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20220421: Another Day of Delicious Food (and sickness too)

Thursday

Overnight I was only awoken once by the need to go to the bathroom (fortunate, considering Haisting apparently had it far worse than me before I arrived). I’m trying to be delicate with my wording, but at the same time, honest about the experience. 😅 
Other than that, I felt much better today altitude-wise. I think I may have not been intaking enough water the past few days, and I made a concerted effort to get 96 oz of water in during the work day.
Lots of houses have pots mounted to the side of them, others are covered in beautiful vines.
Lots of houses have pots mounted to the side of them, others are covered in beautiful vines.
For the first time I took a break to go for a quick walk to “esquina de basura” or “trash corner” as we lovingly call it. In Cusco, you bring all your trash bags to a central spot and every day it gets picked up. Before it gets picked up though, lots of the dogs will eat from it. One woman was carrying four massive bags of trash down the street and there were three dogs gleefully following her waiting for her to drop them off.
Emilie getting up close to take a picture of the Alpaca - try and spot it!
Emilie getting up close to take a picture of the Alpaca - try and spot it!
Emilie, Haisting’s cousin, arrived at 13:00 and we went for lunch at this place with a beautiful yard, gass houses, and a baby alpaca! It seemed like some type of Airbnb compound. Three of us had the sandwich of the day which was chicken and onion, and Emilie got a burger that ended up being about double the size of our sandwiches - and came with fries of course! I think I have yet to have a meal without potato - and I’m not mad about it!
Sunset is so beautiful, and so ephemeral.
Sunset is so beautiful, and so ephemeral.
We headed back for meetings we had as Haisting and I were working. One part about Peru that is equal parts nice and hard to work into an American schedule is that lunch takes 90 minutes on average. It was a productive afternoon - on one of my meetings we were missing the three main people, and between the remaining five of us on the call, we were able to sort through the issue and determine next steps, so that was fun!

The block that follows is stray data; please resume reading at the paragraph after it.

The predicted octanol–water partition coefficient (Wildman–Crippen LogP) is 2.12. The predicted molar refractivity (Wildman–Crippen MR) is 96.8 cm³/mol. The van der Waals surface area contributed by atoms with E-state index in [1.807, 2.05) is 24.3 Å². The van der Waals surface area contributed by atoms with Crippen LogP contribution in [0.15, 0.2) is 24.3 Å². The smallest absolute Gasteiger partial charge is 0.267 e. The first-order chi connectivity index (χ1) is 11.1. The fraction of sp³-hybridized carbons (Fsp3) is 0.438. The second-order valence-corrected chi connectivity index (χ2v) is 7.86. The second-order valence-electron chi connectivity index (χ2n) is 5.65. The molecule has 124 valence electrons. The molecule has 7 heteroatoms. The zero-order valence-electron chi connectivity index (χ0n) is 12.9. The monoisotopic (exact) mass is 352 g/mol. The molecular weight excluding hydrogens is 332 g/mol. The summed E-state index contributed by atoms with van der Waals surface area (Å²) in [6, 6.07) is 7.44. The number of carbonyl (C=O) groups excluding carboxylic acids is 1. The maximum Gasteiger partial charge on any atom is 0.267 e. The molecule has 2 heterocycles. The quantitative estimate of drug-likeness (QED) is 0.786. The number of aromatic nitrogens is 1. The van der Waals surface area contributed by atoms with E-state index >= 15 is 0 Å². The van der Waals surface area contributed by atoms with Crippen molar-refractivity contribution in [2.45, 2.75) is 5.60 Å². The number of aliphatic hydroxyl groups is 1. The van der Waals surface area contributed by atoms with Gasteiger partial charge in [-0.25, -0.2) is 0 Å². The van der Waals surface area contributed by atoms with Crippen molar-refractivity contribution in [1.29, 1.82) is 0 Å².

After work I was able to put in some Pericle work time since Haisting worked a bit later since we had our bigger lunch break and he helped Emilie to our Airbnb. Around 18:30, we headed to dinner at A Mi Manera, a more upscale Peruvian restaurant.
From top to bottom: ceviche, the softest, most melt in your mouth, bread with a great fresh herb on it. I’m not sure what herb it was, and the best way I can describe it’s taste is “fresh.” The bread was to be eaten with the meat in the dish below (I didn’t grab a picture before we started to dig in).
From top to bottom: ceviche, the softest, most melt in your mouth, bread with a great fresh herb on it. I’m not sure what herb it was, and the best way I can describe it’s taste is “fresh.” The bread was to be eaten with the meat in the dish below (I didn’t grab a picture before we started to dig in).
We’ve noticed in Peru that they typically bring out the food, and then the drinks. And they wait until everything is ready to bring it all out. When we arrived we tried to order ceviche as an appetizer with our drinks, and the waitress got really confused by that concept - to the point that she didn’t put our order of ceviche in until we ordered the rest of our food. We mused about how different our dining order expectations are compared to here. It’s a cultural difference that you don’t often think about, but is more noticeable here than other places I’ve been. Even when we ordered the food and said to bring each dish out as it’s ready, she was very confused by the fact that we didn’t want them all at once. And I wouldn’t say it was a translation issue either, Haisting and Emilie are fluent in Spanish, so the confusion was around the concept. In the end, the waitress understood and we essentially had a five course meal, and Emilie and I shared a postre (desert):
1.
Ravioles de camote (sweet potato ravioli)
2.
Adobo cusqueño (pulled pork)
3.
Ceviche de trucha (trout ceviche - trout from Lake Titicaca)
4.
Lomo saltado (sirloin with tomatos and potatoes)
5.
Aji de gallina (shredded chicken)
6.
Sueño de maracuya (literally “dream of passionfruit” - passionfruit purée with muña (South American mint, and muña is the Quechua name) ice cream)
For a drink, I tried the Chilcano aromático which is a ginger “coctele” and it was delicious! I figured the ginger would be a good option for my stomach.
Sueño de Maracuya - notice the tiniest little white flowers!
Sueño de Maracuya - notice the tiniest little white flowers!
Some of the words here are not spanish words but are the Quechua words for things. Quechua was the main language of the Inca Empire. Because of the amount of immigrants from Japan and China during WWII, there are some Japanese and Cantonese words that are used as well. For example, instead of soy sauce, they use “sillao” which is a Spanish spelling of the Chinese pronunciation of soy sauce.
Dinner was absolutely delicious. Apart from my burger of digestion destruction, everything has been so delicious, and well-balanced. This was probably our longest dinner thus far, and it was nice to sit and relax.
After dinner we walked back home. Sergio went to bed, I journaled and hung out with Emilie and Haisting until almost midnight, and we went to bed. I have been pretty good about washing my face regularly - and the sink only has cold water, so I’m even more proud of sticking to my habit!
🍷20220422: Our Last Day in Civilization